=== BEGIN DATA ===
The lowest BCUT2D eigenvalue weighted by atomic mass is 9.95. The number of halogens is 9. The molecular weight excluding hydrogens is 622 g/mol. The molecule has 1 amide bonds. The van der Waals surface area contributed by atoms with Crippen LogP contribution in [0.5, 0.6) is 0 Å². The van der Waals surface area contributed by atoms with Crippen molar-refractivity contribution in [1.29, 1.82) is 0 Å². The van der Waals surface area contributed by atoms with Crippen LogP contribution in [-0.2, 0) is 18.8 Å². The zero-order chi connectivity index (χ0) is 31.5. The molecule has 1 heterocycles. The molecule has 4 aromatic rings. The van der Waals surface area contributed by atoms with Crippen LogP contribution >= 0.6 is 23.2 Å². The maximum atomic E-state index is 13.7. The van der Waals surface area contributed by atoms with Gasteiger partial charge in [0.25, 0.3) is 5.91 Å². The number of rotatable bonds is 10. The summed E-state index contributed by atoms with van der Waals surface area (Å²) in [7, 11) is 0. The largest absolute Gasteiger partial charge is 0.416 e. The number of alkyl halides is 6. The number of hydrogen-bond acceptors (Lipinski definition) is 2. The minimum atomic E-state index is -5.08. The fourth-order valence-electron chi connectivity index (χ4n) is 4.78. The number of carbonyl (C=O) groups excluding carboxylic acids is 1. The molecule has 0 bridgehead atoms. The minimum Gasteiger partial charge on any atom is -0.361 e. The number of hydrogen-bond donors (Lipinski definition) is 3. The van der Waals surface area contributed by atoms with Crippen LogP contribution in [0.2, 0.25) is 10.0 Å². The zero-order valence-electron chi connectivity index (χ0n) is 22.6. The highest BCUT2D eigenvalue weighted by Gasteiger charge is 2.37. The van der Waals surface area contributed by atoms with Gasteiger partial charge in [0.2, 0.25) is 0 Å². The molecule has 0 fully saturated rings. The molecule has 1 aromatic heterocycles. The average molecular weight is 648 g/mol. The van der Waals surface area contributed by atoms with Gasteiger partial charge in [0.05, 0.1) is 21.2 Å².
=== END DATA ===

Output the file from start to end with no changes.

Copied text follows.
The lowest BCUT2D eigenvalue weighted by atomic mass is 9.95. The number of halogens is 9. The molecular weight excluding hydrogens is 622 g/mol. The molecule has 1 amide bonds. The van der Waals surface area contributed by atoms with Crippen LogP contribution in [0.5, 0.6) is 0 Å². The van der Waals surface area contributed by atoms with Crippen molar-refractivity contribution in [1.29, 1.82) is 0 Å². The van der Waals surface area contributed by atoms with Crippen LogP contribution in [-0.2, 0) is 18.8 Å². The zero-order chi connectivity index (χ0) is 31.5. The molecule has 1 heterocycles. The molecule has 4 aromatic rings. The van der Waals surface area contributed by atoms with Crippen LogP contribution >= 0.6 is 23.2 Å². The maximum atomic E-state index is 13.7. The van der Waals surface area contributed by atoms with Gasteiger partial charge in [0.25, 0.3) is 5.91 Å². The number of rotatable bonds is 10. The summed E-state index contributed by atoms with van der Waals surface area (Å²) in [7, 11) is 0. The largest absolute Gasteiger partial charge is 0.416 e. The number of alkyl halides is 6. The number of hydrogen-bond acceptors (Lipinski definition) is 2. The minimum atomic E-state index is -5.08. The fourth-order valence-electron chi connectivity index (χ4n) is 4.78. The number of carbonyl (C=O) groups excluding carboxylic acids is 1. The molecule has 0 bridgehead atoms. The minimum Gasteiger partial charge on any atom is -0.361 e. The number of hydrogen-bond donors (Lipinski definition) is 3. The van der Waals surface area contributed by atoms with Crippen LogP contribution in [0.2, 0.25) is 10.0 Å². The zero-order valence-electron chi connectivity index (χ0n) is 22.6. The highest BCUT2D eigenvalue weighted by Gasteiger charge is 2.37. The van der Waals surface area contributed by atoms with Gasteiger partial charge in [0.2, 0.25) is 0 Å². The molecule has 0 fully saturated rings. The molecule has 1 aromatic heterocycles. The average molecular weight is 648 g/mol. The van der Waals surface area contributed by atoms with Gasteiger partial charge in [0.05, 0.1) is 21.2 Å².